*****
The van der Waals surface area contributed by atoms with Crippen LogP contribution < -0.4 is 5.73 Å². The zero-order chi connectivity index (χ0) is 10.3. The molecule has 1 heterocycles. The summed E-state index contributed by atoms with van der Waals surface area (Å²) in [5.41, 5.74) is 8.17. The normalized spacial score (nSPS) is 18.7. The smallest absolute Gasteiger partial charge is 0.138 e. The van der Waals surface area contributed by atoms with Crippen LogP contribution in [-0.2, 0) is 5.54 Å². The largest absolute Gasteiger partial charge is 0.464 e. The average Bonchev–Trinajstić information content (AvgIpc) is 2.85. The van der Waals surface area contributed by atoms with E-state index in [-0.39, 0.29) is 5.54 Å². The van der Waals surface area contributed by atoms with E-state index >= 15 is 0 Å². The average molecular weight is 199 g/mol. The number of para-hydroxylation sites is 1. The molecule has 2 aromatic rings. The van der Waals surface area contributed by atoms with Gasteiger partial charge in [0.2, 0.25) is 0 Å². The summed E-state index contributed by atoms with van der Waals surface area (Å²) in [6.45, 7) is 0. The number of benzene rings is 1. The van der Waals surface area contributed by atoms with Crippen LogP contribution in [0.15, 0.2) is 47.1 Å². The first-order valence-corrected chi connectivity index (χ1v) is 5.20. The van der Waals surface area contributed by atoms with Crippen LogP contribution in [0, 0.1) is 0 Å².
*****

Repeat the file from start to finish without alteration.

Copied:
The van der Waals surface area contributed by atoms with Crippen LogP contribution < -0.4 is 5.73 Å². The zero-order chi connectivity index (χ0) is 10.3. The molecule has 1 heterocycles. The summed E-state index contributed by atoms with van der Waals surface area (Å²) in [5.41, 5.74) is 8.17. The normalized spacial score (nSPS) is 18.7. The smallest absolute Gasteiger partial charge is 0.138 e. The van der Waals surface area contributed by atoms with Crippen LogP contribution in [-0.2, 0) is 5.54 Å². The largest absolute Gasteiger partial charge is 0.464 e. The average Bonchev–Trinajstić information content (AvgIpc) is 2.85. The van der Waals surface area contributed by atoms with E-state index in [-0.39, 0.29) is 5.54 Å². The van der Waals surface area contributed by atoms with E-state index >= 15 is 0 Å². The average molecular weight is 199 g/mol. The number of para-hydroxylation sites is 1. The molecule has 2 aromatic rings. The van der Waals surface area contributed by atoms with Gasteiger partial charge in [0.2, 0.25) is 0 Å². The summed E-state index contributed by atoms with van der Waals surface area (Å²) in [6.45, 7) is 0. The number of benzene rings is 1. The van der Waals surface area contributed by atoms with Crippen LogP contribution in [0.15, 0.2) is 47.1 Å². The first-order valence-corrected chi connectivity index (χ1v) is 5.20. The van der Waals surface area contributed by atoms with Crippen LogP contribution in [0, 0.1) is 0 Å².